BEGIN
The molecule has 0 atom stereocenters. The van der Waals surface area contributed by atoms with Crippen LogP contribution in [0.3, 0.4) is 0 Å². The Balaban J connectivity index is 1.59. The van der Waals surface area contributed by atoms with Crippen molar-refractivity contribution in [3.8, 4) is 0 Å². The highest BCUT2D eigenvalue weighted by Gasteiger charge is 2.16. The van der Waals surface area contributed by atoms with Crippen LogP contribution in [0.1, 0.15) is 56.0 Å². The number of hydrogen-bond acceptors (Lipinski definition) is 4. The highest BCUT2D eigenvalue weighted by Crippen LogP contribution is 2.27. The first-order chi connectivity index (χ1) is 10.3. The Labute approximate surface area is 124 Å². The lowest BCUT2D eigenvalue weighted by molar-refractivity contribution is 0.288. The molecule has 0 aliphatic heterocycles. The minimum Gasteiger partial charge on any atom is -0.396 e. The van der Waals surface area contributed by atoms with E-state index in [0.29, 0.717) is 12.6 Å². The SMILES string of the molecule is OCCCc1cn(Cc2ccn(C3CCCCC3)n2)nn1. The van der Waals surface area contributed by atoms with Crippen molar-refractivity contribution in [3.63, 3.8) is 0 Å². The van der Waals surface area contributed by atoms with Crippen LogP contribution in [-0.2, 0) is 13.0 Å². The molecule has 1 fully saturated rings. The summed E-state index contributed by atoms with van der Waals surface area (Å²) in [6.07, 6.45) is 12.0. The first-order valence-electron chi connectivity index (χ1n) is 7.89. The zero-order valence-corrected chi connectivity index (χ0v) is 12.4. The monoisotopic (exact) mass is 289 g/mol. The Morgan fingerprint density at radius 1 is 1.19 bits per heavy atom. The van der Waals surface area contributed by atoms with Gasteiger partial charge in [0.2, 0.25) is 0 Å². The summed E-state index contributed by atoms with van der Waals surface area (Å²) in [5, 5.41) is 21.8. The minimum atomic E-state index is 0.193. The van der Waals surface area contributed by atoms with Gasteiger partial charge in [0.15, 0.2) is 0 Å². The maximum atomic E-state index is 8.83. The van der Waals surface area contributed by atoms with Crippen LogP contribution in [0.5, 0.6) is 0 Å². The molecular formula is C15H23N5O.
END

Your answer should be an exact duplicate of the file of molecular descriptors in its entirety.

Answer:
The molecule has 0 atom stereocenters. The van der Waals surface area contributed by atoms with Crippen LogP contribution in [0.3, 0.4) is 0 Å². The Balaban J connectivity index is 1.59. The van der Waals surface area contributed by atoms with Crippen molar-refractivity contribution in [3.8, 4) is 0 Å². The highest BCUT2D eigenvalue weighted by Gasteiger charge is 2.16. The van der Waals surface area contributed by atoms with Crippen LogP contribution in [0.1, 0.15) is 56.0 Å². The number of hydrogen-bond acceptors (Lipinski definition) is 4. The highest BCUT2D eigenvalue weighted by Crippen LogP contribution is 2.27. The first-order chi connectivity index (χ1) is 10.3. The Labute approximate surface area is 124 Å². The lowest BCUT2D eigenvalue weighted by molar-refractivity contribution is 0.288. The molecule has 0 aliphatic heterocycles. The minimum Gasteiger partial charge on any atom is -0.396 e. The van der Waals surface area contributed by atoms with E-state index in [0.29, 0.717) is 12.6 Å². The SMILES string of the molecule is OCCCc1cn(Cc2ccn(C3CCCCC3)n2)nn1. The van der Waals surface area contributed by atoms with Crippen molar-refractivity contribution in [3.63, 3.8) is 0 Å². The van der Waals surface area contributed by atoms with Crippen LogP contribution in [-0.2, 0) is 13.0 Å². The molecule has 1 fully saturated rings. The summed E-state index contributed by atoms with van der Waals surface area (Å²) in [6.07, 6.45) is 12.0. The first-order valence-electron chi connectivity index (χ1n) is 7.89. The zero-order valence-corrected chi connectivity index (χ0v) is 12.4. The monoisotopic (exact) mass is 289 g/mol. The Morgan fingerprint density at radius 1 is 1.19 bits per heavy atom. The van der Waals surface area contributed by atoms with Gasteiger partial charge in [0.2, 0.25) is 0 Å². The summed E-state index contributed by atoms with van der Waals surface area (Å²) in [5, 5.41) is 21.8. The minimum atomic E-state index is 0.193. The van der Waals surface area contributed by atoms with Gasteiger partial charge in [0.15, 0.2) is 0 Å². The maximum atomic E-state index is 8.83. The van der Waals surface area contributed by atoms with Crippen LogP contribution in [0.5, 0.6) is 0 Å². The molecular formula is C15H23N5O.